Monday, January 12, 2015

Review: Prince Lestat

I had waited years for a worthy follow up to the Vampire Chronicles.  I devoured Interview with a Vampire and The Vampire Lestat years ago and they are still to this day two of my all time favorite books.  I enjoyed Queen of the Damned and The Vampire Armand and even give kudos to The Tale of the Body Thief.  Most of the others, however, just fell flat for me so when I heard there was a new Anne Rice book continuing the Vampire Chronicles saga, I was both excited and wary.  

Synopsis from Amazon:
The novel opens with the vampire world in crisis…vampires have been proliferating out of control; burnings have commenced all over the world, huge massacres similar to those carried out by Akasha in The Queen of the Damned…Old vampires, roused from slumber in the earth are doing the bidding of a Voice commanding that they indiscriminately burn vampire-mavericks in cities from Paris and Mumbai to Hong Kong, Kyoto, and San Francisco. As the novel moves from present-day New York and the West Coast to ancient Egypt, fourth century Carthage, 14th-century Rome, the Venice of the Renaissance, the worlds and beings of all the Vampire Chronicles-Louis de Pointe du Lac; the eternally young Armand, whose face is that of a Boticelli angel; Mekare and Maharet, Pandora and Flavius; David Talbot, vampire and ultimate fixer from the secret Talamasca; and Marius, the true Child of the Millennia; along with all the other new seductive, supernatural creatures-come together in this large, luxuriant, fiercely ambitious novel to ultimately rise up and seek out who-or what-the Voice is, and to discover the secret of what it desires and why…
And, at the book's center, the seemingly absent, curiously missing hero-wanderer, the dazzling, dangerous rebel-outlaw--the great hope of the Undead, the dazzling Prince Lestat…

My Review:
Well, I was right to be wary.  I think I knew in my heart that this book wouldn't hold a candle to the original.  Don't get me wrong, Lestat is still the Brat Prince of the Vampires and does not let the reader down, and it was wonderful to see Louis and Armand and other favorites.  The parts of the book that focused on Lestat and the other well known and well loved characters were engaging and at those moments, I was able to catch a glimpse of the old stories that I loved so much.  However, so much of this book focused on other, lesser known vampires that I wasn't as invested in.  Their stories were mildly interesting and they had purpose to the story but I felt like it was false advertising to call the book, "Prince Lestat" when Lestat was probably present in only about half of the book and he certainly wasn't causing the often jaw-dropping or laugh out loud trouble we are used to reading.  Louis, my favorite character, only barely made an appearance and then suddenly had the lead role in the last chapter, which I'm still not sure I understand.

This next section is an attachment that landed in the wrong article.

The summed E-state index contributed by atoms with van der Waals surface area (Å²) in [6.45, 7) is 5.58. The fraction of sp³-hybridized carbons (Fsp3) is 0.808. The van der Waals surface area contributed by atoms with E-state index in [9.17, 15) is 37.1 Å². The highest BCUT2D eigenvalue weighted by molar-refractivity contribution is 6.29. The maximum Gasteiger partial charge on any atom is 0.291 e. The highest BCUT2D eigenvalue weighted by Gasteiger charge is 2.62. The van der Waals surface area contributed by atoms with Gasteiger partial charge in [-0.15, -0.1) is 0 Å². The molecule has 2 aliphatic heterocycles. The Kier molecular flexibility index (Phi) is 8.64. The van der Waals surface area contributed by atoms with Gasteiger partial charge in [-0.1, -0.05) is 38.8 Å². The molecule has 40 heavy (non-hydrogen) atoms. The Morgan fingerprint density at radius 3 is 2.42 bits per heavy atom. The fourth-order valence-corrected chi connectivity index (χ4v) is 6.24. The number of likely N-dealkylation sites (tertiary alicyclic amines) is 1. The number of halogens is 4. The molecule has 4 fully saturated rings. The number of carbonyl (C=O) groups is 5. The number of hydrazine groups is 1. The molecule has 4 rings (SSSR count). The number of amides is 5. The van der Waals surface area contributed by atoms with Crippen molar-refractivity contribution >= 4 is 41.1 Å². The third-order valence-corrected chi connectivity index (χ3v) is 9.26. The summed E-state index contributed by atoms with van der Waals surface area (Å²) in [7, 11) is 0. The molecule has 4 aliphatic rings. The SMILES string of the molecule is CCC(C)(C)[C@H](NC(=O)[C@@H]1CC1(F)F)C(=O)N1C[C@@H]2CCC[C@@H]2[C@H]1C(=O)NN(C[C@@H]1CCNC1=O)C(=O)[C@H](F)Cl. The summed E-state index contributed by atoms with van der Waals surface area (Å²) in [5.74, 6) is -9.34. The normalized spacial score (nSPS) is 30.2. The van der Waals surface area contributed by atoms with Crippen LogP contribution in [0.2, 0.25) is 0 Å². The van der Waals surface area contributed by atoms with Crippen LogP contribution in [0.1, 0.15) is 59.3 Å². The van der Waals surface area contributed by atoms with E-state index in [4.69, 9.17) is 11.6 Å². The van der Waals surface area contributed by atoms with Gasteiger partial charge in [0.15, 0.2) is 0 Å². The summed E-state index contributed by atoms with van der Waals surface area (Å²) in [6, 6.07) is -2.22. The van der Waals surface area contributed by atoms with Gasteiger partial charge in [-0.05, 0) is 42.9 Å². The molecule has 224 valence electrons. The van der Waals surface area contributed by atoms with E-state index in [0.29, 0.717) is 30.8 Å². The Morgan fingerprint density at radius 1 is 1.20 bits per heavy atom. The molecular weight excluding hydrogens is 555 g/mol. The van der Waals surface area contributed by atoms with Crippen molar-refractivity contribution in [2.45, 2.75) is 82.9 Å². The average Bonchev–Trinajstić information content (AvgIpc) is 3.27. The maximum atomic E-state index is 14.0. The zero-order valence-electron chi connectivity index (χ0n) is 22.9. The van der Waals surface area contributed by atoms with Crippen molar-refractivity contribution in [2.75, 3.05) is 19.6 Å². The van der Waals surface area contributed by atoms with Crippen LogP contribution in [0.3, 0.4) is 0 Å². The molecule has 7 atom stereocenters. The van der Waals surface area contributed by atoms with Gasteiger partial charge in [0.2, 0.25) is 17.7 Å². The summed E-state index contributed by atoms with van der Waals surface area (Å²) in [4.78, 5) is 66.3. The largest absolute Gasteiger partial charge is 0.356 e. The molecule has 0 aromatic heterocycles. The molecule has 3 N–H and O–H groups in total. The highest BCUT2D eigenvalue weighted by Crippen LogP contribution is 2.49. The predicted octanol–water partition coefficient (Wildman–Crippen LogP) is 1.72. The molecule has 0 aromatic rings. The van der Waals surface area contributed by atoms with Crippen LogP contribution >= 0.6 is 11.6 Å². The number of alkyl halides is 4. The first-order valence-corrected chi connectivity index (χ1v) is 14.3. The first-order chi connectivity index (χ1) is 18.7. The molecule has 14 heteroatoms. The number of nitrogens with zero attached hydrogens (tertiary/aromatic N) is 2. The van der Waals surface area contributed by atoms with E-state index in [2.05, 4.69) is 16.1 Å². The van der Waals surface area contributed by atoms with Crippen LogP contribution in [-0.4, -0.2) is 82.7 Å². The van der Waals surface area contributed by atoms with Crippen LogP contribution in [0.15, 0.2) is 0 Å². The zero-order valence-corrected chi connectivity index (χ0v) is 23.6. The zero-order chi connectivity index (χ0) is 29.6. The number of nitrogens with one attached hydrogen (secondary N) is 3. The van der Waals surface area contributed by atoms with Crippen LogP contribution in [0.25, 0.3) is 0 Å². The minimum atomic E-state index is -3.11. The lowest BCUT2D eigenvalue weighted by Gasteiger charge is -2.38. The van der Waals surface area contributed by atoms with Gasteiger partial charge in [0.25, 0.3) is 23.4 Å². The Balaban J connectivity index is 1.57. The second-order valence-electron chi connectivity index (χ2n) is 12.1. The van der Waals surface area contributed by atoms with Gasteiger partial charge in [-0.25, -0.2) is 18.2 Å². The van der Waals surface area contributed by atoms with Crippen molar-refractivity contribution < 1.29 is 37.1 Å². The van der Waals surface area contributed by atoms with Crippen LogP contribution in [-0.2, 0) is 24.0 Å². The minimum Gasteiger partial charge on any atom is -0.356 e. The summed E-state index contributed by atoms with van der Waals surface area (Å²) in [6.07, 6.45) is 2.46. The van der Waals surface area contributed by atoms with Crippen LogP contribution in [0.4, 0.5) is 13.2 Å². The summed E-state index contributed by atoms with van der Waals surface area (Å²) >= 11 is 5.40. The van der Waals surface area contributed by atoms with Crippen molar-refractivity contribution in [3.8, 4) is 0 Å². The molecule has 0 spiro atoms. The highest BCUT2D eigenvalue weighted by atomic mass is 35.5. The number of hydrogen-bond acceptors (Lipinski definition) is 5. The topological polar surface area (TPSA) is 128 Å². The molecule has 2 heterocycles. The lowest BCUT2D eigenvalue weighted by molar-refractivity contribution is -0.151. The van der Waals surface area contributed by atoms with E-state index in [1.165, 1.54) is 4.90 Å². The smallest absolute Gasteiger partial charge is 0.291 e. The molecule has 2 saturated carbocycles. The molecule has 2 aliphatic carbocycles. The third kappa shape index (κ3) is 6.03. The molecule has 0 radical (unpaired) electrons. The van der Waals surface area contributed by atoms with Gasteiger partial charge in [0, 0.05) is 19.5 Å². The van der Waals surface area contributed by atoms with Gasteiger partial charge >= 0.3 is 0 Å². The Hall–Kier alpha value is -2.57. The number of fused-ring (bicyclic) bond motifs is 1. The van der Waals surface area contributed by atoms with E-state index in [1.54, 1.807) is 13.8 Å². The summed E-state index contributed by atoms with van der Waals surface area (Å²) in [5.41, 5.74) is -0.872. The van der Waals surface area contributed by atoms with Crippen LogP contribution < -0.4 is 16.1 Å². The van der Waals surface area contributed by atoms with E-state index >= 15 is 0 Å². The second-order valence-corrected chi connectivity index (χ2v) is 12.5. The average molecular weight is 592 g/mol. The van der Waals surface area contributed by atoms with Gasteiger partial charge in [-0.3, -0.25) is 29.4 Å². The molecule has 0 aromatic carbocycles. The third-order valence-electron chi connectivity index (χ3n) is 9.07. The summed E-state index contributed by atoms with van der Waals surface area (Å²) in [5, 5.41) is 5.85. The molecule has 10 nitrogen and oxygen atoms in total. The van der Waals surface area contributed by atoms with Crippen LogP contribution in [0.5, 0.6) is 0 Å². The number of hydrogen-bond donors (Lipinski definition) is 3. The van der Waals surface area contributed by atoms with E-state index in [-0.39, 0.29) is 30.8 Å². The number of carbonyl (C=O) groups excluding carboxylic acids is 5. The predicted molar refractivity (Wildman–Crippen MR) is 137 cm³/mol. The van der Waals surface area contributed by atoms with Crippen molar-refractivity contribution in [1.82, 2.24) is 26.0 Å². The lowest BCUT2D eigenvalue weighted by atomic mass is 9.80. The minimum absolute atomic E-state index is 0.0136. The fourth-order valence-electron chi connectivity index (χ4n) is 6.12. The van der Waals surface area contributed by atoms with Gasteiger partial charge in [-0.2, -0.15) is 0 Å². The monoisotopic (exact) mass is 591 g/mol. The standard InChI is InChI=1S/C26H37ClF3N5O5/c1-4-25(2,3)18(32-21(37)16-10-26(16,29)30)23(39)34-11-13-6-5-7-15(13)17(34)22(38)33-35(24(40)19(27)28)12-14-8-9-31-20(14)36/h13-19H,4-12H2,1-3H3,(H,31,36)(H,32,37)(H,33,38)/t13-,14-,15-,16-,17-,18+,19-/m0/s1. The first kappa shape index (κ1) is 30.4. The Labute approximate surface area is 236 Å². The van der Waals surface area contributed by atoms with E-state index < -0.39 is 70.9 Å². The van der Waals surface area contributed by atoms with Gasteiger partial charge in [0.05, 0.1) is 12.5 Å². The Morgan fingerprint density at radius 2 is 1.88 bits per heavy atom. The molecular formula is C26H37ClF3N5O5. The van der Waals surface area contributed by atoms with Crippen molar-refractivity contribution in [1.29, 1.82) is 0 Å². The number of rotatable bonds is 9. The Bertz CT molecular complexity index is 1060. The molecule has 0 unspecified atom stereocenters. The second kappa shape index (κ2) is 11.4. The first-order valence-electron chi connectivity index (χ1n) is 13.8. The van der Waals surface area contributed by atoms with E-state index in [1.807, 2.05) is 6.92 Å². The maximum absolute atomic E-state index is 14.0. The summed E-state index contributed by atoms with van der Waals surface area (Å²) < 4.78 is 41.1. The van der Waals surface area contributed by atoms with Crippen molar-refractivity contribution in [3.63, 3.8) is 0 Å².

I think the problem was that I was expecting something I didn't get.  My expectations were too high.  The book was well-written and the last quarter of the book was quite exciting once all of the different chapters/stories began to merge.  I still believe Anne Rice to be a stellar author but I am going back.  I'm going back to reread those first two books that kept me up until wee hours of the morning on the edge of my seat, reveling in the Vampire world and its colorful and unforgettable characters.  These are the stories I want to hold onto and remember forever.

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